Earlier this month, North Lanarkshire director of education, Andrew Sutherland, was suspended “pending an internal investigation” into “the maintenance and accuracy of data on numbers of teaching staff”.
Education directors’ body ADES says its members are under “extreme pressure” to maintain teacher numbers and deliver this flagship Scottish government policy. Figures due to be published next month will show whether councils have been successful.
Here’s what you need to know…
What is the policy?
Since 2011 the Scottish government has given councils financial incentives to maintain teacher numbers in a bid to deliver on the SNP’s 2007 manifesto promise to “maintain teacher numbers in the face of falling school rolls to cut class sizes”. The current agreement lasts until the end of the financial year – so April 2016.
Is the policy likely to continue?
The government confirmed its commitment to maintaining teacher numbers next year in September, when first minister Nicola Sturgeon announced the programme for government.
What happens if councils fail?
There’s a financial penalty. As part of the budget settlement for 2015-16, the Scottish government offered local authorities across the country a share of £51 million if they maintained teacher numbers – with the warning that money would be “clawed back” from authorities that failed to deliver.
How can the government tell?
Delivery of the commitment is measured through the annual pupil and teacher census published every December. Councils have to maintain teacher numbers (measured on a full-time equivalent basis) at or above the level reported in 2014, and maintain the pupil-teacher ratio at or below the level reported in 2014. Before this year, whether or not councils had met the commitment to maintain teacher numbers was measured at a national level. However, after a disagreement on the issue between local authorities’ umbrella body Cosla and ministers, the government has now struck individual agreements with councils.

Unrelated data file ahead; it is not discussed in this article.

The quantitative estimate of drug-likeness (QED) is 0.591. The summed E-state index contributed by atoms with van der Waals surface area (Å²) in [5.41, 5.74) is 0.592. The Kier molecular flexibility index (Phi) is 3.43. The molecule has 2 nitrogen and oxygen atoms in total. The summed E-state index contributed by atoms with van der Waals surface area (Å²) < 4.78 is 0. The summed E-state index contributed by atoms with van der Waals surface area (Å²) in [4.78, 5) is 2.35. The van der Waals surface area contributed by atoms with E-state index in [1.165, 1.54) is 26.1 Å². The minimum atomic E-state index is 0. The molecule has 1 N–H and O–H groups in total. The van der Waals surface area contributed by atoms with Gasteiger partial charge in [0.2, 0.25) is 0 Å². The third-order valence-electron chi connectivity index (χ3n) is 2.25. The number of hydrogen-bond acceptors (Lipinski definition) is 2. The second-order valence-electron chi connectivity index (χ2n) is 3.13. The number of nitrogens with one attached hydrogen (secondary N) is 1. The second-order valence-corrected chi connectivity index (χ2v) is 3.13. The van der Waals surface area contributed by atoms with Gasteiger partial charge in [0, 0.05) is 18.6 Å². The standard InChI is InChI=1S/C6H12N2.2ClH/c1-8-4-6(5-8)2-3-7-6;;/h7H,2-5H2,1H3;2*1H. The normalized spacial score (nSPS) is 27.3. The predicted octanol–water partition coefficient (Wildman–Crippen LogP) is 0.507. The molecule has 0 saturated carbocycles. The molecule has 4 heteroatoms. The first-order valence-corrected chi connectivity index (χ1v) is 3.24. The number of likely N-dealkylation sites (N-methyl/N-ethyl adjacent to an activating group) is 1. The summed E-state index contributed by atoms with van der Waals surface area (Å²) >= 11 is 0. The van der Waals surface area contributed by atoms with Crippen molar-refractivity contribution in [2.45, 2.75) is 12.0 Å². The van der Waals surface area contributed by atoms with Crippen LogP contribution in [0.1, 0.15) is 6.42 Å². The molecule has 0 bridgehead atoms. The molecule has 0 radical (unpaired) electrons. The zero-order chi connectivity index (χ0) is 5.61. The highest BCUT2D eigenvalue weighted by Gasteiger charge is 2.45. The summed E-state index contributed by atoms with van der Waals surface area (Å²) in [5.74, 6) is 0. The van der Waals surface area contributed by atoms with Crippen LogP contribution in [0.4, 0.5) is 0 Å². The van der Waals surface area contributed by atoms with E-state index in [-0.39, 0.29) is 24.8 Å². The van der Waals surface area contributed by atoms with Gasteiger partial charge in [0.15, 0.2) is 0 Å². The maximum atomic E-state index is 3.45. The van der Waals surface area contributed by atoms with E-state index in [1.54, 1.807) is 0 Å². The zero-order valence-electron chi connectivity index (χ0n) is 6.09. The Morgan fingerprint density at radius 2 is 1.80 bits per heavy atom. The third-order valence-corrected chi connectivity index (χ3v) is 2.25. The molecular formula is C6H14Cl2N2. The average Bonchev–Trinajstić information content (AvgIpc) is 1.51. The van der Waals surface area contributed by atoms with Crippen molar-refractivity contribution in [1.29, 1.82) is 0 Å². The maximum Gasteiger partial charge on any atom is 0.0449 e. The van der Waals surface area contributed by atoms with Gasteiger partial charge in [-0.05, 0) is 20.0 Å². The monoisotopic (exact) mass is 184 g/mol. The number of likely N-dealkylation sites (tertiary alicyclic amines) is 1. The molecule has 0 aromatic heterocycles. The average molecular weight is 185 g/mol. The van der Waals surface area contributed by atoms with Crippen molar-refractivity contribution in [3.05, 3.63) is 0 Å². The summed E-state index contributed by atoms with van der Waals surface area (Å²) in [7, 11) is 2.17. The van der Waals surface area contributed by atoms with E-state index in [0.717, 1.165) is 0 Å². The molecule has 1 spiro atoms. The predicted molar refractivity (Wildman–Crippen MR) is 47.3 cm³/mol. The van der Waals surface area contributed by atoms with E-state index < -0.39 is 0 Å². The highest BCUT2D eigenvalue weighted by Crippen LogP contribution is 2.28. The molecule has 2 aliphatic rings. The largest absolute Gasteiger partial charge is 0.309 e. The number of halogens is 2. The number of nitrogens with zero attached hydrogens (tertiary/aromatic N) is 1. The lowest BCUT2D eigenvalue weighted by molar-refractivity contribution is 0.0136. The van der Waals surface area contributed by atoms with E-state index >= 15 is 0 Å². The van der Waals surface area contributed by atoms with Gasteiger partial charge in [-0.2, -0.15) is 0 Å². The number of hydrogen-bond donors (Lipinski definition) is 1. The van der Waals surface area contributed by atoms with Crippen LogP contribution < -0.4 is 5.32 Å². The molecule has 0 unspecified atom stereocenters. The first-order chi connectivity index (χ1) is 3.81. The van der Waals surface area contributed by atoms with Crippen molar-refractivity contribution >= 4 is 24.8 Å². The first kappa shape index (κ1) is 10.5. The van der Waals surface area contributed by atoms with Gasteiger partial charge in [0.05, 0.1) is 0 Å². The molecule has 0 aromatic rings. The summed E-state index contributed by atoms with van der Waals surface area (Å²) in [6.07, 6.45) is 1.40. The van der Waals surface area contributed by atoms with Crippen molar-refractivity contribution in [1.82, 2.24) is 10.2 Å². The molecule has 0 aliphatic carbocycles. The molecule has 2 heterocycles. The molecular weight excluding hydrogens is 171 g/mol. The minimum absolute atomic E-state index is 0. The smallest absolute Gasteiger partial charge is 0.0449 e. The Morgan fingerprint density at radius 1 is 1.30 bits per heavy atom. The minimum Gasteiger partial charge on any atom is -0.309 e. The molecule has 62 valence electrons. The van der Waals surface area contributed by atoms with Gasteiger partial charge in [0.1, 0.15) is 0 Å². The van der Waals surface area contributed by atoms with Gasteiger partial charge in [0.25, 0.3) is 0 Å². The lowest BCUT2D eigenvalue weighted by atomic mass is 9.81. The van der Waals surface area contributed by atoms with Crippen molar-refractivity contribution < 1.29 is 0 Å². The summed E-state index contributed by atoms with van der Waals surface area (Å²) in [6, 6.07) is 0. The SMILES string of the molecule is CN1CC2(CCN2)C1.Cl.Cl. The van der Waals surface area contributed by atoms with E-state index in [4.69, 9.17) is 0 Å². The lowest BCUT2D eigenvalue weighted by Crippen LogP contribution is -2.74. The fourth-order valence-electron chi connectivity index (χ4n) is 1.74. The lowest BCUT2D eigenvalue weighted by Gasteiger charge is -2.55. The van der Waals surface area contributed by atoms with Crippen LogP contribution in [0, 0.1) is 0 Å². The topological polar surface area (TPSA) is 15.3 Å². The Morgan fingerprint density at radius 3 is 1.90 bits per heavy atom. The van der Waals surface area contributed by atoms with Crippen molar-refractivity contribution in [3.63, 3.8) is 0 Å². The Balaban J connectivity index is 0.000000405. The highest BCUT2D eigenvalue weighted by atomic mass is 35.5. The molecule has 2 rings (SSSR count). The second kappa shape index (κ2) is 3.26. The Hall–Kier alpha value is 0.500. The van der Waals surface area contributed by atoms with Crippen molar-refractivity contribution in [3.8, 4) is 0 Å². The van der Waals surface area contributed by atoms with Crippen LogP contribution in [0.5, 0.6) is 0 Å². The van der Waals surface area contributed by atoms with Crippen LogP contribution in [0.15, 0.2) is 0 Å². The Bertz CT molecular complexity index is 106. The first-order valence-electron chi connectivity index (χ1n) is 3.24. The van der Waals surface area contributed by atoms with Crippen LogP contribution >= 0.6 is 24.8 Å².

Have numbers remained the same since 2011?
No. Between 2013 and 2014 the number of teachers dropped by 263, from 51,078 to 50,814, and the pupil-teacher ratio rose slightly from 13.5 to 13.6. However, deputy first minister and finance secretary, John Swinney, decided to “suspend the penalty”. In 2011 the pupil teacher ratio was 13.4 and the total number of teachers was 51,368.
What do the councils say?
They say: “The best people to take decisions on education work in councils, not St Andrews House.” When the SNP came to power it removed ring-fencing, giving councils much more freedom to decide how to spend their budgets. This policy flies in the face of that, they argue, and is ring-fencing by the back door.
Is the policy fair?
Councils, especially those in more rural and remote parts of Scotland, would argue that it’s not. There is a national teacher shortage, and although authorities have to maintain teacher numbers they have no control over teacher supply – that’s the Scottish government’s domain. Education directors are calling for the government to take into account teaching vacancies when it looks at the figures this year. ADES would prefer a national minimum staffing standard to the policy of maintaining teacher numbers. It is a “crude” measure, they say, and means different things in different councils depending on how generous the staffing allocation was when the policy started. The EIS teaching union would also support the introduction of a national staffing standard.
Is there support for maintaining numbers?
Yes. The teaching unions support the policy. They argue that teacher numbers have been “decimated” over the past decade, and without the policy there would not be enough practitioners to ensure a high-quality experience for pupils in all parts of the country. Parent groups also want to see teacher numbers maintained but not at any cost. Councils that have tried to recruit but failed should not be punished, says the Scottish Parent Teacher Council.